Roaming Billing Standards

International roaming allows a subscriber to access services virtually anywhere in the world. The visited network obviously needs to charge foreign subscribers for access time, transport, and services. As the visited network is not in a position to directly bill the roamers, it invoices their home network for the service usage. The home network then charges its own subscribers for the services used while roaming in a foreign network, using standard retail billing mechanisms. Figure 11-1 shows the interoperator billing process in its simplest form. John, a subscriber from PLMN A, roams in PLMN B. PLMN B allows John to use the services and collects the usage data. PLMN B then sends invoices and detailed records for service usage to John’s home PLMN, i.e., PLMN A. PLMN A settles the invoices according to the roaming agreement. PLMN A also generates a retail bill and charges John for the usage while roaming in PLMN B.

The number of roaming partners spread over different continents makes the interoperator billing process quite challenging. Moreover, complexity is added by partners using different network element technologies with varying billing data formats and transport methodologies. With the introduction of data roaming with GPRS and 3G and associated new services, the billing and settlement among wireless service providers is even more complicated. Several international industry forums and standards bodies are working to simplify and standardize this process for wireless service providers. Two of the GSM Association working groups, i.e., Billing, Accounting, and Roaming Group (BARG) and Transfer Accounting Data Interchange Group (TADIG) have contributed significantly in terms of standards and charging and billing principles for wireless operators using GSM technologies.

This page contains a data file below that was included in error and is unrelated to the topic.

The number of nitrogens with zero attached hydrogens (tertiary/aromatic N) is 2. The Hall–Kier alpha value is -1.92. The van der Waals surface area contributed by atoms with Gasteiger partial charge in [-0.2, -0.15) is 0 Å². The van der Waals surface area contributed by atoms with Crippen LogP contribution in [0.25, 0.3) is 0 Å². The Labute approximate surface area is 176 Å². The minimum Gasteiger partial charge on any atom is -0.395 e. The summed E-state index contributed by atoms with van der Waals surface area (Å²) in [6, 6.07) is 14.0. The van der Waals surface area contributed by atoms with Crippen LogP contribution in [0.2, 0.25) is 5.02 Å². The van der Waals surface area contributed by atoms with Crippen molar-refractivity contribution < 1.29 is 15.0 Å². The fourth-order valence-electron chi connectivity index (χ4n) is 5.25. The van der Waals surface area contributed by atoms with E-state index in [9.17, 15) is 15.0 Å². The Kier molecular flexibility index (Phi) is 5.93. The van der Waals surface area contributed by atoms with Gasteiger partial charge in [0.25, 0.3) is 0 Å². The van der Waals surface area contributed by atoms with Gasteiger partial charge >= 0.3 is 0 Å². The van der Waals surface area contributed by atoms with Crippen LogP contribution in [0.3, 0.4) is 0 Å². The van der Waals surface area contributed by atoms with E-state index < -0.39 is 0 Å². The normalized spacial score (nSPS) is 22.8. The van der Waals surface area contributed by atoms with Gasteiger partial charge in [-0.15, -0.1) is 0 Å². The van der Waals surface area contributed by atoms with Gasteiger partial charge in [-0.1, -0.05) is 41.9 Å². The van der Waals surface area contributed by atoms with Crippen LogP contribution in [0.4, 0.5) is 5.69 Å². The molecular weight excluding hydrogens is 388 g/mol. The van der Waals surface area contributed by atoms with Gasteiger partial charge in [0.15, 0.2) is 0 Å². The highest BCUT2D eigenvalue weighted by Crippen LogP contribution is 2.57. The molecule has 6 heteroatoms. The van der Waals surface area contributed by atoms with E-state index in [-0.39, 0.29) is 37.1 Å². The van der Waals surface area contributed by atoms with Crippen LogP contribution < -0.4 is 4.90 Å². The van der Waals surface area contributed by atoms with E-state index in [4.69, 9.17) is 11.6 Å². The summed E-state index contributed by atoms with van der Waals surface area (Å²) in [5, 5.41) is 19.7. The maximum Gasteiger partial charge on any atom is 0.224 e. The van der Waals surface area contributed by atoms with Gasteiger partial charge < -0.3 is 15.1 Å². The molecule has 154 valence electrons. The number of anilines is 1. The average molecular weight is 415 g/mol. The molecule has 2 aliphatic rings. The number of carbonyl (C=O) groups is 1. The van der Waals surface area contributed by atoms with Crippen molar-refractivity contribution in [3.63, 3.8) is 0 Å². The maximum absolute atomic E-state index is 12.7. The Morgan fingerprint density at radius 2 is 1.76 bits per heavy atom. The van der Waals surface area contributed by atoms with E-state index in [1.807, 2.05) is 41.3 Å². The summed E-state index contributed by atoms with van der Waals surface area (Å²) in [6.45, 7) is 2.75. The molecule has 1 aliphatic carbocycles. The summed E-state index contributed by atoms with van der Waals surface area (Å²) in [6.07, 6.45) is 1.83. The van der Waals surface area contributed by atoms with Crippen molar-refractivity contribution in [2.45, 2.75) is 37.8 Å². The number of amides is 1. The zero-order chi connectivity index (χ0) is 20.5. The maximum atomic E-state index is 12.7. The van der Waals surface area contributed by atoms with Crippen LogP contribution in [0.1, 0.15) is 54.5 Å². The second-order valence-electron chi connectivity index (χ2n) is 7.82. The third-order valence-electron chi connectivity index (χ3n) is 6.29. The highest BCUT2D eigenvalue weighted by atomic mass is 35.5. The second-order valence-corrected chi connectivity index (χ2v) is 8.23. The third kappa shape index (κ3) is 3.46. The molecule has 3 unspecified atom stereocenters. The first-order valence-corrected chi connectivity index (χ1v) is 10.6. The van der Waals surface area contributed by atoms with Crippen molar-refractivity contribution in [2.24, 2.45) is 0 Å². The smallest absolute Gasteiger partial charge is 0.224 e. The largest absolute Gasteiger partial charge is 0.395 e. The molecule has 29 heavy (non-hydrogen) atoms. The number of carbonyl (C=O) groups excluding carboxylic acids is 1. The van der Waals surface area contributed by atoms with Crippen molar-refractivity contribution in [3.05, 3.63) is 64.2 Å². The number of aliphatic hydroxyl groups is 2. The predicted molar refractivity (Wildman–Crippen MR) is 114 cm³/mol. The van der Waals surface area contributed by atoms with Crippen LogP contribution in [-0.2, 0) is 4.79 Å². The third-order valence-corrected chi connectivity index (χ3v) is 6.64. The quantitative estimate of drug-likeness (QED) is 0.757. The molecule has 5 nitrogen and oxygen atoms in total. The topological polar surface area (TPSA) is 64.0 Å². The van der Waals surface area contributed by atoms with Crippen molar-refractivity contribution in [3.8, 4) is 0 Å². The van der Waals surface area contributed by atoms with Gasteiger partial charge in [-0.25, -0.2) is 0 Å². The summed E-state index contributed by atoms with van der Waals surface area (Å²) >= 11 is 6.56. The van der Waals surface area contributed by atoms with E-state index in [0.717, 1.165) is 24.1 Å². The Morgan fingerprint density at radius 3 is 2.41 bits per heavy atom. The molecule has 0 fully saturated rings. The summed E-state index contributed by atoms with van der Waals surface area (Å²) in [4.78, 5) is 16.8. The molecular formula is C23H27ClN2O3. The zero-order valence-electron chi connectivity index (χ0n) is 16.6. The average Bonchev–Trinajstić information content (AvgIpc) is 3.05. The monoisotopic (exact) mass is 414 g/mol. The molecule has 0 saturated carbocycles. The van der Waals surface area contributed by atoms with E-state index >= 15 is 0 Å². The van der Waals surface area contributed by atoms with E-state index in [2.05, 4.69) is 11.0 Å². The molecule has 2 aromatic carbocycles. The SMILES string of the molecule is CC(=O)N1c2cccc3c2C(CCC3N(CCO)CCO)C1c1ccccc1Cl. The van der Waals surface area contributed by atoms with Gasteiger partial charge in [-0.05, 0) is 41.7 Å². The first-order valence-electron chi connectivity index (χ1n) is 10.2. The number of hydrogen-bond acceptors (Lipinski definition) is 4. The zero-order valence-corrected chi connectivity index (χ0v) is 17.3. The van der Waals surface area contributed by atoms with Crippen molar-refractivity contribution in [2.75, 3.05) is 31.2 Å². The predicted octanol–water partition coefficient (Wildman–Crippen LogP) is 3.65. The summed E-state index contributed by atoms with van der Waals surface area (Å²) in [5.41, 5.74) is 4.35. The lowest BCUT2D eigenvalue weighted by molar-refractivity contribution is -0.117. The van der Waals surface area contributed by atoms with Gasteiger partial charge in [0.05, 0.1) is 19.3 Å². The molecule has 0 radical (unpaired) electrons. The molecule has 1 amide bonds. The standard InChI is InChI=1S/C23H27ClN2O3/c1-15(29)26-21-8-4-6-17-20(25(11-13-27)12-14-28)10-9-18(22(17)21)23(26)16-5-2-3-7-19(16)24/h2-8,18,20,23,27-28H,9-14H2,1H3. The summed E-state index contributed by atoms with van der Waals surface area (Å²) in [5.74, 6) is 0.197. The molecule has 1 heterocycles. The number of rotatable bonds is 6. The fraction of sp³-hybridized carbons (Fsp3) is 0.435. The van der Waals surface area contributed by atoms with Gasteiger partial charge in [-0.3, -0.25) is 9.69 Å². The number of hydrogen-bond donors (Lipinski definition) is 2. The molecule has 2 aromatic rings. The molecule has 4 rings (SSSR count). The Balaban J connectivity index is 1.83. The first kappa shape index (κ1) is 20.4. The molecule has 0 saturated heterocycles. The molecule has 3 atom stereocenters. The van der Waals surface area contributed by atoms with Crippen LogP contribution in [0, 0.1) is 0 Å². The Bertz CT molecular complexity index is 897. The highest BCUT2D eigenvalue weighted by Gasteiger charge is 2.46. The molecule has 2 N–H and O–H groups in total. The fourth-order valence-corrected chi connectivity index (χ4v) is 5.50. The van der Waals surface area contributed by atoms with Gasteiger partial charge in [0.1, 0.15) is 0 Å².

Interoperator billing and settlement process.

Figure 11-1 Interoperator billing and settlement process.

The CDMA Development Group (CDG) has developed processes and specifications for wireless operators using CDMA technologies.

TAP (Transferred Account Procedure) is the file format defined by GSM MoU TADIG and is used by GSM operators to exchange billing information with partner networks. The information includes both the charges that each roamer has to pay for the service usage as well as the detailed information related to the services used.

CIBER (Cellular Intercarrier Billing Exchange Roamer) is a proprietary protocol and specification for the exchange of roaming billing information, for voice and data. The wireless service providers using AMPS-based technologies, such as analog AMPS, IS-136 TDMA, and IS-95 CDMA, use CIBER records.

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